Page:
Akhil’s final model is similar to the ChexNet model, except that Chexnet used 121-layered DenseNet, while his model used 169 layered DenseNet (DenseNet - 169). He used transfer learning and imported the DenseNet 169 architecture along with the pretrained weights using the Torch library. Akhil used the Pytorch framework to create his model. He did some data augmentation by flipping the images along the y-axis and resized the original images to 256 x 256 dimensions. Finally, he trained the model for 100 epochs with a batch size of 16 images per batch. He used cloud-based GPU (AWS/ Google cloud/ Floydhub, etc.) to train his model.(Source Code)

Here are some suggestions from Akhil for a participant to focus on while solving such problems: - Look for similar problem statements and what standard procedures have been implemented to solve them. - Look for cheap cloud-based GPU (AWS/ Google cloud/ Floydhub) for training your model. - Instead of working on the whole dataset, work on a sample of the whole dataset to check if your model is behaving predictably.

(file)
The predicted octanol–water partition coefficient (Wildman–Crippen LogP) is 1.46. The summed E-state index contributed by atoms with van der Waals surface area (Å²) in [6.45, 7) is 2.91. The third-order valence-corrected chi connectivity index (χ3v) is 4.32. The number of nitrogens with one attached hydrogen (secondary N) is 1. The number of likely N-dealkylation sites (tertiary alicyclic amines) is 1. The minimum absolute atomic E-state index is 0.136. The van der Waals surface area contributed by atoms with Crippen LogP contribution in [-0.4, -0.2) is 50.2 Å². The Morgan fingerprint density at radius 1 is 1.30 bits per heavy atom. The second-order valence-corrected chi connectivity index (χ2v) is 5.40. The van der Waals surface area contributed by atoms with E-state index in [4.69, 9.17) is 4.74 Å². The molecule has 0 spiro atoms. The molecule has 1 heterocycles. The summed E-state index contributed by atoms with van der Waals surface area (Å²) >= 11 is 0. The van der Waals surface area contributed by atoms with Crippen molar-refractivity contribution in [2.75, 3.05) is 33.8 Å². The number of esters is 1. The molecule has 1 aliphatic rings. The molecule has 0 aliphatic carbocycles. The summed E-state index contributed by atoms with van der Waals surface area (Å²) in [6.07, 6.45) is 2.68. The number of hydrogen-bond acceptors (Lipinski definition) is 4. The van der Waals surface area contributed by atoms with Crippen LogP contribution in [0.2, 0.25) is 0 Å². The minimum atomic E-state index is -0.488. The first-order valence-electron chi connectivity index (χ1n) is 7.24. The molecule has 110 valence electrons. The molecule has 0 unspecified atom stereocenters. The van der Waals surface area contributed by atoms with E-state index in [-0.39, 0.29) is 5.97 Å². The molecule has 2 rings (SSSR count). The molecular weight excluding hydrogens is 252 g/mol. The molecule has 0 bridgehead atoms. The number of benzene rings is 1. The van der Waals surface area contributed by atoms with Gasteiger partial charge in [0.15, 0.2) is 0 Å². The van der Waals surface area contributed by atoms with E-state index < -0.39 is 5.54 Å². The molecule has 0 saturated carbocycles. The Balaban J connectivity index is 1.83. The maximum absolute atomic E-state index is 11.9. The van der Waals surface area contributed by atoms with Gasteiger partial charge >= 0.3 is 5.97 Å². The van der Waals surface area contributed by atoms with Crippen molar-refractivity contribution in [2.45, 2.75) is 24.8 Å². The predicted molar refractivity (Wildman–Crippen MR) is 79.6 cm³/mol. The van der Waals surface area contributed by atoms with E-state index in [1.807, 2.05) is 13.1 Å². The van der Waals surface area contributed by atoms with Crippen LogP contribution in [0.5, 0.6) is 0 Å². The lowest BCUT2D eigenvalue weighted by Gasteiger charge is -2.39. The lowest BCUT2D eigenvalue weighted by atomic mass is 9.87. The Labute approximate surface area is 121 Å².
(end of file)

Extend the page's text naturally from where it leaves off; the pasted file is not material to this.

### Conclusion

Before we end the blog, let’s quickly summarize what we have learned. - Data Analysis and Exploration: Data analysis and exploration is a crucial step for understanding any dataset. As seen, it was because of this step that we were able to detect the unbalance present in the target labels. Also, we were able to find the presence of outliers in the dataset (using the ‘age’ distribution). All winners of this challenge used some kind of data analysis to observe this. - Outliers: Always try to eliminate or drop any outliers present in the dataset. - Get more data: If possible, try to get, or even generate, more data to have balanced distribution of classes. All winner approaches talk about this and consider it an important step in training the model. - Instead of building the model from scratch, check how you can use an existing pretrained model for your problem. All the winners used some kind of transfer learning to create their model as this could be more efficient. - Size of the image: Using big images increases the neural network complexity, hence we should always try to use images with low dimensions, without losing important details. - Maintain a log file: Every winner approach talks of maintaining some kind of log/ excel file of the models, parameters, and the corresponding result as it can help in improving the performance of the model. - Use of GPU: Try to use a GPU instead of a CPU as it will save a lot of time. One can use cheap cloud-based GPUs.